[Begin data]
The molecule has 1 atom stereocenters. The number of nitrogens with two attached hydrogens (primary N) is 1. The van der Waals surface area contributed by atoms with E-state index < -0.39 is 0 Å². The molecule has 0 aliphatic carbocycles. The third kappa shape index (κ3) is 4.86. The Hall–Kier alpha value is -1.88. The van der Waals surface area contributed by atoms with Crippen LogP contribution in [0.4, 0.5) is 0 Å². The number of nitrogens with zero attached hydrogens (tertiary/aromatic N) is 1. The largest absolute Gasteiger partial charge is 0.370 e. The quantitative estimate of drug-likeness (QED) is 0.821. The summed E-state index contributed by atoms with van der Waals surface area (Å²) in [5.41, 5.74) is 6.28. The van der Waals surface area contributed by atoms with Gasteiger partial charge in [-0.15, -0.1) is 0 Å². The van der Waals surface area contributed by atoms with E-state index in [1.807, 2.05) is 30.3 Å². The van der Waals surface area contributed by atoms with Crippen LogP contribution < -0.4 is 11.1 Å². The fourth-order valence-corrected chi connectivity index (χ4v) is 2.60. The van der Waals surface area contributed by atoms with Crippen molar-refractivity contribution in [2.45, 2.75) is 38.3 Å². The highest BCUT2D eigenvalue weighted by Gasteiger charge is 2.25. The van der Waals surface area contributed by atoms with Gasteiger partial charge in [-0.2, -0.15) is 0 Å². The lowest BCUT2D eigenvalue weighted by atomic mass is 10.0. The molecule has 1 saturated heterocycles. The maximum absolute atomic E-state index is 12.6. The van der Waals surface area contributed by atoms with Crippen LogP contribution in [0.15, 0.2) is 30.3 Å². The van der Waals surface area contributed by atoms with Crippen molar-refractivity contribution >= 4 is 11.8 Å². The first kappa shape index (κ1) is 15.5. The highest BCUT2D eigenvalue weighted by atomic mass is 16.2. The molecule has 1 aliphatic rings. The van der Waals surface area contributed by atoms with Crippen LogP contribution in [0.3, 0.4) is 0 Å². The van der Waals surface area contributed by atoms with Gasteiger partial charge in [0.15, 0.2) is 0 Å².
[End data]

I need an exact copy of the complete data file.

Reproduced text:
The molecule has 1 atom stereocenters. The number of nitrogens with two attached hydrogens (primary N) is 1. The van der Waals surface area contributed by atoms with E-state index < -0.39 is 0 Å². The molecule has 0 aliphatic carbocycles. The third kappa shape index (κ3) is 4.86. The Hall–Kier alpha value is -1.88. The van der Waals surface area contributed by atoms with Crippen LogP contribution in [0.4, 0.5) is 0 Å². The number of nitrogens with zero attached hydrogens (tertiary/aromatic N) is 1. The largest absolute Gasteiger partial charge is 0.370 e. The quantitative estimate of drug-likeness (QED) is 0.821. The summed E-state index contributed by atoms with van der Waals surface area (Å²) in [5.41, 5.74) is 6.28. The van der Waals surface area contributed by atoms with Gasteiger partial charge in [-0.15, -0.1) is 0 Å². The van der Waals surface area contributed by atoms with E-state index in [1.807, 2.05) is 30.3 Å². The van der Waals surface area contributed by atoms with Crippen LogP contribution < -0.4 is 11.1 Å². The fourth-order valence-corrected chi connectivity index (χ4v) is 2.60. The van der Waals surface area contributed by atoms with Crippen molar-refractivity contribution in [2.45, 2.75) is 38.3 Å². The highest BCUT2D eigenvalue weighted by Gasteiger charge is 2.25. The van der Waals surface area contributed by atoms with Gasteiger partial charge in [-0.2, -0.15) is 0 Å². The lowest BCUT2D eigenvalue weighted by atomic mass is 10.0. The molecule has 1 saturated heterocycles. The maximum absolute atomic E-state index is 12.6. The van der Waals surface area contributed by atoms with Crippen LogP contribution in [0.15, 0.2) is 30.3 Å². The van der Waals surface area contributed by atoms with Crippen molar-refractivity contribution >= 4 is 11.8 Å². The first kappa shape index (κ1) is 15.5. The highest BCUT2D eigenvalue weighted by atomic mass is 16.2. The molecule has 1 aliphatic rings. The van der Waals surface area contributed by atoms with Crippen LogP contribution in [0.3, 0.4) is 0 Å². The van der Waals surface area contributed by atoms with Gasteiger partial charge in [0.15, 0.2) is 0 Å².